Ferryboat turned restaurant turns reef

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AUGUST 5 - A century-old boat that once served as a floating nuclear energy information center and later as a Hooters restaurant was intentionally sunk more than eight miles off the coast of New Jersey.

The New Jersey Department of Environmental Protection (DEP) sank the 207-foot (LOA) Elizabeth on Wednesday near Cape May, N.J., to become part of the state’s artificial reef site located there, a news report says. The boat will join approximately 135 other sunken boats that provide habitats for fish and support the state’s diving industry.

Acting Gov. Richard J. Codney says in a news report that the sinking of the Elizabeth “improves coastal resources while keeping the shore a quality part of the Jersey experience for future generations.”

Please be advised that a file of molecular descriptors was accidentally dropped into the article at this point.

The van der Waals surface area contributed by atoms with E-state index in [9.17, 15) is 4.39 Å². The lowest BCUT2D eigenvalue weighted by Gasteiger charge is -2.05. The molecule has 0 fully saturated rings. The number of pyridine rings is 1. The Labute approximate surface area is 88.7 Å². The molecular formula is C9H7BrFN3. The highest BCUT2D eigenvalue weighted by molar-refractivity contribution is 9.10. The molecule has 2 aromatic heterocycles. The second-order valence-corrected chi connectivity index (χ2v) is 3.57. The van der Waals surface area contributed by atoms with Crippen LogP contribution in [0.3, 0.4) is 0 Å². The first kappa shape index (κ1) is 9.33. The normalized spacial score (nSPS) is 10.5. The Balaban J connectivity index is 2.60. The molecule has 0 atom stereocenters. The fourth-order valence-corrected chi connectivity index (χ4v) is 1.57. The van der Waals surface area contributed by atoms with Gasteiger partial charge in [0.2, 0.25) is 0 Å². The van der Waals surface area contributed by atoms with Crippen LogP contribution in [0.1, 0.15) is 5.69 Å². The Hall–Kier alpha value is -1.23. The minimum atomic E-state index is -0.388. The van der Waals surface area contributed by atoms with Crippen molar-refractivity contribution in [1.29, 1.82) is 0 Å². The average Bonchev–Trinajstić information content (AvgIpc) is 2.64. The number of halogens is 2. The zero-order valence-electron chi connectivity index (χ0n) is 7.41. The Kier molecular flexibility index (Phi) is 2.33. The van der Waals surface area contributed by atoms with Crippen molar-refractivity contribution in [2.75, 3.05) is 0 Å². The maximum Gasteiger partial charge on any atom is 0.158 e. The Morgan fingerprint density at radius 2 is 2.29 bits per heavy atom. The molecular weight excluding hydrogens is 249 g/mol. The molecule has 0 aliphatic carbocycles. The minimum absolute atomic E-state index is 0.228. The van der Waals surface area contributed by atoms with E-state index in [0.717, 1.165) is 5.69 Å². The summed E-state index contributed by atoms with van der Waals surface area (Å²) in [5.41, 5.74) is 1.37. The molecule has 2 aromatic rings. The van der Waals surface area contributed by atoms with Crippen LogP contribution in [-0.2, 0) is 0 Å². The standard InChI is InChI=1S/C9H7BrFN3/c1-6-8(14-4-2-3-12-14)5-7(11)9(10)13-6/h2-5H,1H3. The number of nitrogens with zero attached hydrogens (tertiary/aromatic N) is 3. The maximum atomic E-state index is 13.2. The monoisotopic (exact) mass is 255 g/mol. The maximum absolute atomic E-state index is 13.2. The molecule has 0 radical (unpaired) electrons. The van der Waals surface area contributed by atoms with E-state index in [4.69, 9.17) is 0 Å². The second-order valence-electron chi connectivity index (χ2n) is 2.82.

The Elizabeth originally operated as a ferry on the Hudson River between New Jersey and New York City, a report says. The boat was later refitted and docked at a nuclear generating complex in Lower Alloways Creek Township where it housed exhibits educating visitors about nuclear energy. In the 1990s, the Elizabeth became a Hooters restaurant on the Delaware River near Philadelphia.

The boat sank in 2003 — a year after the restaurant closed — but was later raised to become part of the reef. The DEP purchased the Elizabeth, along with two other boats, with a $100,000 appropriation.

The DEP began its ocean reef-building program in 1984, a news report says. Over the years, the department has established 14 reef sites along the New Jersey coast, using sunken ships and barges, former New York City subway cars and various other materials like chunks of concrete and steel.

Jason Fell